I just finished reading Tyler Cowen’s interesting book, Average Is Over: Powering America Beyond the Age of the Great Stagnation. It is a deep look at how machine intelligence (to use his term – also known as computer technology) is changing the landscape of our economy and the job market forever in profound ways and how we must adapt to this reality to flourish in our work lives going forward.
The constant references to the game of chess are a bit too frequent (used as his metaphor throughout the book), but that’s nit picky compared to the brilliance of the content.
In addition to some of the obvious changes regarding the contemporary workforce, the underlying economy that supports the workforce is changing also. Some economists and trend pundits believe that the United States, and indeed the entire world, will see an adjustment to the very foundation of our economy in terms of wealth distribution and fewer jobs being created.
Cowen details why the widening gap between rich and poor means that from now on if you are not at the top, you’re at the bottom. What does he mean by that?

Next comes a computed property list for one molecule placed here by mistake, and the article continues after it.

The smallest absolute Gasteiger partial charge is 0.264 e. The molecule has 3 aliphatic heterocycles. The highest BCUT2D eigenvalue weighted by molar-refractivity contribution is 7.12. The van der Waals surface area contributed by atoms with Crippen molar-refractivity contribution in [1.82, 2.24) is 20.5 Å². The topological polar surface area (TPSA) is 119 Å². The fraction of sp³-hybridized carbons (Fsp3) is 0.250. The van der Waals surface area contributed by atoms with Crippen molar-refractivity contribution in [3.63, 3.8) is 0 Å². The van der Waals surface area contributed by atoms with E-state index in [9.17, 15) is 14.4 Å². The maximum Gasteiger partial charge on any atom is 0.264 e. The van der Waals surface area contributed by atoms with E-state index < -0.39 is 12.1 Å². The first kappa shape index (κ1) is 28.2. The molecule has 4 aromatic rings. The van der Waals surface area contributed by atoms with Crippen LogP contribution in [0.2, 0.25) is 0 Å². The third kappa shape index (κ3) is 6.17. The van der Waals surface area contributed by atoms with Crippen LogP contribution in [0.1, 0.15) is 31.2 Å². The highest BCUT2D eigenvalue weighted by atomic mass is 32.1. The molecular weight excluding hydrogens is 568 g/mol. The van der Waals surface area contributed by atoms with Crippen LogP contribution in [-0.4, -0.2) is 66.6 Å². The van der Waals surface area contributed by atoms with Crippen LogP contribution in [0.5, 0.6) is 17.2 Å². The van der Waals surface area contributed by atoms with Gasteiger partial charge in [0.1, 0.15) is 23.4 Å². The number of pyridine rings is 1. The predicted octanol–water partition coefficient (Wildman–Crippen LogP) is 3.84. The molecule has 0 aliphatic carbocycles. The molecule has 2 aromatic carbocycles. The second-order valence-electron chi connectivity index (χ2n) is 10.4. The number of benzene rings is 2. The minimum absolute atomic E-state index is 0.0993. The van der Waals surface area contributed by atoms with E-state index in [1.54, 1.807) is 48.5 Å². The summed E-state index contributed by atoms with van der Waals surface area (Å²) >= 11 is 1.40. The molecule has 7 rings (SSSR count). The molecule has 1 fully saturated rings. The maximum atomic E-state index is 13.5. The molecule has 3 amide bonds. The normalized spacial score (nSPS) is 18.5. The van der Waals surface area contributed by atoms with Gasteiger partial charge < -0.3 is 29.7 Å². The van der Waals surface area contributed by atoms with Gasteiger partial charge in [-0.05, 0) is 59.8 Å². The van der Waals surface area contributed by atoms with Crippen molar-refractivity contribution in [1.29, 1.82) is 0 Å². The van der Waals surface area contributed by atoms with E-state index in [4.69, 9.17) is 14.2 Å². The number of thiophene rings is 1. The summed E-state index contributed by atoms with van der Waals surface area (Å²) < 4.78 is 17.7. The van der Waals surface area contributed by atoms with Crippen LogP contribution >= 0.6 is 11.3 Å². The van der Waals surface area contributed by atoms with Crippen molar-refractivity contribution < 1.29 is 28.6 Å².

Based on his research and economics experience Cowen contends that the global labor market is quickly changing due to growth at both the high and low ends of the spectrum. Low wage job creation has been robust while jobs at the higher end are leveling off or retreating. Amid all this the number of American millionaires and billionaires continues to skyrocket.
Due to flourishing machine intelligence high earners are taking advantage of data analysis and achieving ever-better results. At the same time, low-wage earners who have not jumped on board the continuing learning bandwagon to make the most of these new technologies have poor employment prospects that will only get worse over time.
Cowen says that what was formerly considered a steady and secure life somewhere in the middle (the middle class as it’s often called), in other words “average,” is over. You will either be part of the workforce that continually learns and adapts to embrace and leverage new technologies and the new realities and do well economically, or you will be part of the workforce that does not embrace learning and rapid adaptation and will not do so well.
What does this mean for the skilled self-educator? In a world where there is going to be an ever increasing need to keep up with the knowledge and skills necessary to compete in the job and career market, along with a shrinking number of jobs available, the self-educator has a huge advantage over anyone who relies primarily on traditional formal (classroom-based) learning to learn new things to compete and stay ahead.
Self-education will be the difference in having a fulfilling, meaningful and profitable work life as opposed to a mundane and low-paying employment future. I propose that using only formal schooling to keep up with such rapidly changing technologies, knowledge domains and skills will be cumbersome and ineffective for many workers who must learn and work in sync with the modern realities of our lives.